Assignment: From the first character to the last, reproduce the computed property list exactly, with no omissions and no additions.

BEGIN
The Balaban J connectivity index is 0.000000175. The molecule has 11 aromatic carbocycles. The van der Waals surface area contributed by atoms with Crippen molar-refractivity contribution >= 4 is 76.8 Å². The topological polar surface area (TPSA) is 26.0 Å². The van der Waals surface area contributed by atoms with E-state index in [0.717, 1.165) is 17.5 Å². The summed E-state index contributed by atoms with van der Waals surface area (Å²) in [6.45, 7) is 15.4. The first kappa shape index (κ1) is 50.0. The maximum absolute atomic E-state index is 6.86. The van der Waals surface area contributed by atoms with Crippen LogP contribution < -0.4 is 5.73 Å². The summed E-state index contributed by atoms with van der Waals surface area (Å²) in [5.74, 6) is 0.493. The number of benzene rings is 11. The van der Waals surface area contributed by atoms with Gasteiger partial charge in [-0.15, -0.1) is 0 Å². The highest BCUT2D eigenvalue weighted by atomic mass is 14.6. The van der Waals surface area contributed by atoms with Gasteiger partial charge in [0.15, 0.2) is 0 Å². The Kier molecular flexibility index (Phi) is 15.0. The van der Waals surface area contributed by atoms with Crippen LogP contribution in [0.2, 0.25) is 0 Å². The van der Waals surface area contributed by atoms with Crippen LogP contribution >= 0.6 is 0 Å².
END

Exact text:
The Balaban J connectivity index is 0.000000175. The molecule has 11 aromatic carbocycles. The van der Waals surface area contributed by atoms with Crippen molar-refractivity contribution >= 4 is 76.8 Å². The topological polar surface area (TPSA) is 26.0 Å². The van der Waals surface area contributed by atoms with E-state index in [0.717, 1.165) is 17.5 Å². The summed E-state index contributed by atoms with van der Waals surface area (Å²) in [6.45, 7) is 15.4. The first kappa shape index (κ1) is 50.0. The maximum absolute atomic E-state index is 6.86. The van der Waals surface area contributed by atoms with Crippen LogP contribution < -0.4 is 5.73 Å². The summed E-state index contributed by atoms with van der Waals surface area (Å²) in [5.74, 6) is 0.493. The number of benzene rings is 11. The van der Waals surface area contributed by atoms with Gasteiger partial charge in [-0.15, -0.1) is 0 Å². The highest BCUT2D eigenvalue weighted by atomic mass is 14.6. The van der Waals surface area contributed by atoms with Gasteiger partial charge in [0.15, 0.2) is 0 Å². The Kier molecular flexibility index (Phi) is 15.0. The van der Waals surface area contributed by atoms with Crippen LogP contribution in [0.2, 0.25) is 0 Å². The van der Waals surface area contributed by atoms with Crippen LogP contribution >= 0.6 is 0 Å².